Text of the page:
• Rendering: The process of generating an image from a 3D model using lighting, shading, textures, and other effects. Rendering requires calculating the color and brightness of each pixel in the image based on the position and properties of the 3D model and the light sources. This can be done in parallel using GPU cores.
GPU vs CPU performance
Image Source: Bizon Tech
  • Video editing: The process of manipulating video clips by applying filters, transitions, effects, and other modifications. Video editing requires processing each frame of the video separately based on the desired output. This can be done in parallel using GPU cores.
  • Machine learning: The process of creating and training algorithms that can learn from data and make predictions or decisions. Machine learning requires performing mathematical operations on large matrices or tensors of data to adjust the parameters of the algorithm. This can be done in parallel using GPU cores.

Here are some examples of software applications that use GPU computing for these tasks:

  • Blender: A free and open-source 3D creation suite that supports rendering, animation, modeling, sculpting, simulation, video editing, and more. Blender uses GPU computing to speed up rendering and simulation tasks.
  • Adobe Premiere Pro: A professional video editing software that supports editing, color correction, audio mixing, motion graphics, and more. Adobe Premiere Pro uses GPU computing to accelerate effects, transitions, rendering, and playback tasks.
  • TensorFlow: A free and open-source platform for machine learning that supports creating, training, deploying, and running neural networks and other algorithms. TensorFlow uses GPU computing to accelerate matrix operations and gradient calculations.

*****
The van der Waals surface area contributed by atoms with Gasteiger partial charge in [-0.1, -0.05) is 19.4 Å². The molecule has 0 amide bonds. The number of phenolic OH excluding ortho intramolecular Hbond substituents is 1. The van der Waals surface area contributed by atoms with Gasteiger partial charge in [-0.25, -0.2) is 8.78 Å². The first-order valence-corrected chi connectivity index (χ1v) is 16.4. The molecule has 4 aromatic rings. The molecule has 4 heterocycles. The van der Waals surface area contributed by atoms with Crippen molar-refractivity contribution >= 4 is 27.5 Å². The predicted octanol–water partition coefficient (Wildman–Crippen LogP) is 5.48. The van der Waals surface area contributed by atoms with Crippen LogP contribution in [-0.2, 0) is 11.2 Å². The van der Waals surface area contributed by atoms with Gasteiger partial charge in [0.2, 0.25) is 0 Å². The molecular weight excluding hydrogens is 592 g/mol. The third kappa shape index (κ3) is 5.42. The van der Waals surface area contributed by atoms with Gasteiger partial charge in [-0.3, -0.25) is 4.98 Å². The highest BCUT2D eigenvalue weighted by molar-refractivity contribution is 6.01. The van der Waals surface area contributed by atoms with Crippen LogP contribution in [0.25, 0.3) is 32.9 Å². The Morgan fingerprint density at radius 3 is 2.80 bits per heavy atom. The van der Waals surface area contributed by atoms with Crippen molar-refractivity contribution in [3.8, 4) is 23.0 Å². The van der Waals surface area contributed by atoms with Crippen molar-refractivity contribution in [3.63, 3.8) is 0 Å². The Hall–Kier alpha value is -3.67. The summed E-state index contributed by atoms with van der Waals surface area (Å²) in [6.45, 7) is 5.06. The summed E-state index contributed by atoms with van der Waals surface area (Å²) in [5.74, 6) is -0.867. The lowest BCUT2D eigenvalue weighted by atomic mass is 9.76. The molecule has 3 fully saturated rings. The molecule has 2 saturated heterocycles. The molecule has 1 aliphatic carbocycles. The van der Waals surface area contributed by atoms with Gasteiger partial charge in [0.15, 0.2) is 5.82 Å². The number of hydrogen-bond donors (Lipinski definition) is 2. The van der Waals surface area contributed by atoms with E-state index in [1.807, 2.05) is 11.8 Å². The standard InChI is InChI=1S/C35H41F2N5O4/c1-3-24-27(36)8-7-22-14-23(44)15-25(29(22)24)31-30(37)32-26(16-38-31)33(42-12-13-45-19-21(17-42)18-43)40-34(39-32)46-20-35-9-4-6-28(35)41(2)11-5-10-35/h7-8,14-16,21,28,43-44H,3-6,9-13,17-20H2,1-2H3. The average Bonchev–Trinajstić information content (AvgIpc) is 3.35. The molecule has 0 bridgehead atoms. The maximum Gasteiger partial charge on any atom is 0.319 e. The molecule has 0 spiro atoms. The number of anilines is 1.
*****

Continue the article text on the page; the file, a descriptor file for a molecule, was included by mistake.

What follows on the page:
Related Post: Free Video Editing Software for Mac Users

How to Use GPU Computing for Your Own Projects

If you want to use GPU computing for your own projects, you will need:

A Compatible GPU

A graphics card that supports GPU computing. You can check the specifications of your graphics card or use online tools like GPU Monkey to compare different models.

A Compatible Driver

A software program that allows your operating system to communicate with your graphics card. You can download the latest driver from your graphics card manufacturer’s website or use online tools like Driver Easy to update your driver automatically.

Related Post: The Importance of GPU Support Brackets

Once you have these components ready, you can enable GPU computing in your software settings or preferences. Depending on your software, you may have to select your graphics card as the preferred device for rendering or processing tasks.